“Art Matters,” the series through which Pujol’s installation and performance were commissioned, is part of an effort to introduce performance “in a contextualized way,” says Barilleaux. He is thrilled that Pujol decided to present the 20-minute tableau, performed in silence, as an outdoor performance. (Pujol says that the temperature in Charleston was 110 degrees when he performed “Walk #1.” And, because he performs in bare feet, fire ants were a constant threat.) His selection of the McNay’s Koehler Fountain as the site for “Mourning Circle #2” is appropriate, given San Antonio’s historically complex relationship with water. For a project commissioned by the Salina Arts Center in Kansas, Pujol based much of the work on water conservation and that community’s dependence on the Ogallala Aquifer, whose levels are decreasing at unprecedented rates. Sound familiar?
|The companion show, “Walk #1,” which includes the digital image above, “Entrance,” will be on view at the museum through October 1.|
In a spirited email exchange, Pujol readily acknowledges his deep connection to the natural landscape. His work, he says, praises nature as found in “the classical beauty of landscape.” (I think about that classical beauty the day I visit the McNay and walk through its lush landscape, which is carefully tended by two young brown men. An even younger Chicana poses in front of the fountain for her wedding portrait. Here is San Antonio’s beauty, waiting to be praised.) Seen from a distance, the slow circles made by the robed figure of “Mourning Circle #2” suggest minimalism. The form’s insistent motion can be gently lulling or it can set the windmills of the mind spinning ferociously. In either case, Pujol’s inspiration reminds the viewer of the close parallels between the monk and the poet, both of whom are “fine-tuned to see the sacred potential in all things,” according to writer Kathleen Norris. When I mention this to Pujol, he responds enthusiastically and writes that he secretly regards his work as “a sort of visual literature.” In other words, Pujol’s performance art is galaxies away from that of the genre’s icons, including Karen Finley and Tim Miller. In its environmental concerns, it is closer to the work of his compatriota, the late Ana Mendieta.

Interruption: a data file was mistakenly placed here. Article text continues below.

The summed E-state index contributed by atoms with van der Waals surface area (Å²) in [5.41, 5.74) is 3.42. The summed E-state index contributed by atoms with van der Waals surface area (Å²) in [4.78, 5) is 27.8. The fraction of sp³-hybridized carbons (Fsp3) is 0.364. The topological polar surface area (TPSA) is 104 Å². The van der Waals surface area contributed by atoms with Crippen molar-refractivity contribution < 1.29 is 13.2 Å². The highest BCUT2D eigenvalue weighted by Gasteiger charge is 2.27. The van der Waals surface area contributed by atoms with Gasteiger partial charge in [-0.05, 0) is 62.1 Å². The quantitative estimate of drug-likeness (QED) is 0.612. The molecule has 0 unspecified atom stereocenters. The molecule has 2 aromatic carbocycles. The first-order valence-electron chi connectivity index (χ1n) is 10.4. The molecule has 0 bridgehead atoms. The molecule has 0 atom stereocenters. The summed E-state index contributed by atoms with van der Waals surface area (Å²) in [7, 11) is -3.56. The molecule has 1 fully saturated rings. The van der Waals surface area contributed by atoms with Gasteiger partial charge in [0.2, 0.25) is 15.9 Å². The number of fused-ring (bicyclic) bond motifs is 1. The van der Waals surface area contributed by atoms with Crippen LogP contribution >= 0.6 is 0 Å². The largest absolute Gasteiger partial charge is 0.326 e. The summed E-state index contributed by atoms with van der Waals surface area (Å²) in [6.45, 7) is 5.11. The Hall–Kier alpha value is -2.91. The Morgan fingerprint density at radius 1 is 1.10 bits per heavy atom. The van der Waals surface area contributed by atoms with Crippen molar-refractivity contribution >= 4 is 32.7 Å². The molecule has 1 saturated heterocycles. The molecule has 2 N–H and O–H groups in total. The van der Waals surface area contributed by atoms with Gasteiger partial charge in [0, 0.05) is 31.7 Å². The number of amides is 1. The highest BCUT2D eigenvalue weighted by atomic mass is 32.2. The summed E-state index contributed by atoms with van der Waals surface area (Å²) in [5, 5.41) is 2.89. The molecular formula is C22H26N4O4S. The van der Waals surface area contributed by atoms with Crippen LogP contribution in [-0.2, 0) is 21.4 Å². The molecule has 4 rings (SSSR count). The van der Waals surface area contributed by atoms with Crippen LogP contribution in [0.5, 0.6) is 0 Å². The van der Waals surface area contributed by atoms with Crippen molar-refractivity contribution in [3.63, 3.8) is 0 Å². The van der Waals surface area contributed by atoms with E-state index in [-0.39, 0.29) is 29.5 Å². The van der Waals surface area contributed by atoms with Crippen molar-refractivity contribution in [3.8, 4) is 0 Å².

Born in Cuba and raised in Puerto Rico, Pujol spent six years in a cloistered monastery after graduating from the Universidad de Puerto Rico. Early in his artistic career, Pujol hewed closely to the New York M.O.: gallery representation, solo exhibitions, the constant whir of the well-oiled PR machine. But recently, Pujol, whose Brooklyn apartment is filled with carved Puerto Rican santos de palo, has been taking his show on the road — where, he says, he finds more meaningful connections. The New York art world, he says, dismisses spirituality as anti-intellectual.
With this latest commission, Pujol continues his exploration of the artistic ferment that is found at the intersection of faith, gender, nature, and mourning. (In case you’re wondering about the gender part, in the late ’90s one of Pujol’s installations, titled “Hagiography,” consisted of a group of large-format, digitally printed self-portraits of the artist wearing a nun’s habit. Where one might expect the kitsch of Pierre et Gilles, Pujol produced a series of reverent, utterly subversive images.) His work’s most important function, he says, is its standing-in for the rite of collective mourning. In this regard, Pujol’s work fulfills his hope that it be understood as a form of visual literature. Or, more specifically, poetry, whose things left unsaid are often as precious — sometimes even more so — than the thing said. “I consciously create narrative art that gently challenges the viewer to read between the lines, to fill in the blanks,” Pujol concludes. Hear that, Sister Stephen Jane?